This argument can be omitted if there exists only a single instance.
<p>Here is a brief list of supported functions:
<descrip>
......@@ -339,12 +412,23 @@ BIRD and <file/birdc/ is stable (see the programmer's documentation).
<tag>show protocols [all]</tag>
Show list of protocol instances along with tables they are connected to and protocol status, possibly giving verbose information, if <cf/all/ is specified.
<tag>show ospf [interface|neighbors] [<m/name/] ["<m/interface/"]</tag>
Show detailed information about OSPF protocol, possibly giving a verbose list of interfaces and neighbors. The <m/name/ of the protocol instance can be omitted if there exists only a single instance.
<tag>show ospf interface [<m/name/] ["<m/interface/"]</tag>
Show detailed information about OSPF interfaces.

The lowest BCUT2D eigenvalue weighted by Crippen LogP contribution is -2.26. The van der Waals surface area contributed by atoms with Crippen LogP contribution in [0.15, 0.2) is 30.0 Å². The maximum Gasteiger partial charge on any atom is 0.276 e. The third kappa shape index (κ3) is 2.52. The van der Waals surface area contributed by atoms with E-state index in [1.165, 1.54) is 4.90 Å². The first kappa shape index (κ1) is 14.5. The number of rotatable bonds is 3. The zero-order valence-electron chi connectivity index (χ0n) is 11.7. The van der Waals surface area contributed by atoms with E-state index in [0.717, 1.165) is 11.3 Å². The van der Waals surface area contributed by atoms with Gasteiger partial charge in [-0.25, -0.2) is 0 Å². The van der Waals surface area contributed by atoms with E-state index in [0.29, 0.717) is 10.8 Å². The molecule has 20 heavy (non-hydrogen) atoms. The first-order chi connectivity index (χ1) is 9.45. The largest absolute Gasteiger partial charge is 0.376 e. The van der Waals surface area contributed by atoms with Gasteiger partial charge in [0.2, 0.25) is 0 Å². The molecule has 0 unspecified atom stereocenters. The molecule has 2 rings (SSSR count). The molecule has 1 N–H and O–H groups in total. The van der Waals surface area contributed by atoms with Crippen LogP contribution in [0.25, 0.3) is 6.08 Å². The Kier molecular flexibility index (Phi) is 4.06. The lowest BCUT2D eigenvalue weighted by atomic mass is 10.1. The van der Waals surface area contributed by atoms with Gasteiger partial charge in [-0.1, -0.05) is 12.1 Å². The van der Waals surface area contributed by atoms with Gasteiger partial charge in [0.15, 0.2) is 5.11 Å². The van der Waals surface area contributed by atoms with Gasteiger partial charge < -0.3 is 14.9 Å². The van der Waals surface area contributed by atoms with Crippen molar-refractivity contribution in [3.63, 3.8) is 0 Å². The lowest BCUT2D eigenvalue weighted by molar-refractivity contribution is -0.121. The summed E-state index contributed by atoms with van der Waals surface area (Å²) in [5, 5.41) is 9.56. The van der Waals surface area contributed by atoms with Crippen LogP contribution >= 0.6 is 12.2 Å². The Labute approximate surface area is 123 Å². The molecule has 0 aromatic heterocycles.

<tag>show ospf neighbors [<m/name/] ["<m/interface/"]</tag>
Show a list of OSPF neighbors and a state of adjacency to them.
<tag>show ospf state [<m/name/]</tag>
Show detailed information about OSPF areas based on a content of link-state database.
It shows network topology, aggregated networks and routers from other areas and external routes.
<tag>show ospf topology [<m/name/]</tag>
Show a topology of OSPF areas based on a content of link-state database.
It is just a stripped-down version of 'show ospf state'.
<tag>show static [<m/name/]</tag>
Show detailed information about static routes. The <m/name/ of the protocol instance can be omitted if there exists only a single instance.
Show detailed information about static routes.
<tag>show interfaces [summary]</tag>
Show the list of interfaces. For each interface, print its type, state, MTU and addresses assigned.
......@@ -367,7 +451,7 @@ BIRD and <file/birdc/ is stable (see the programmer's documentation).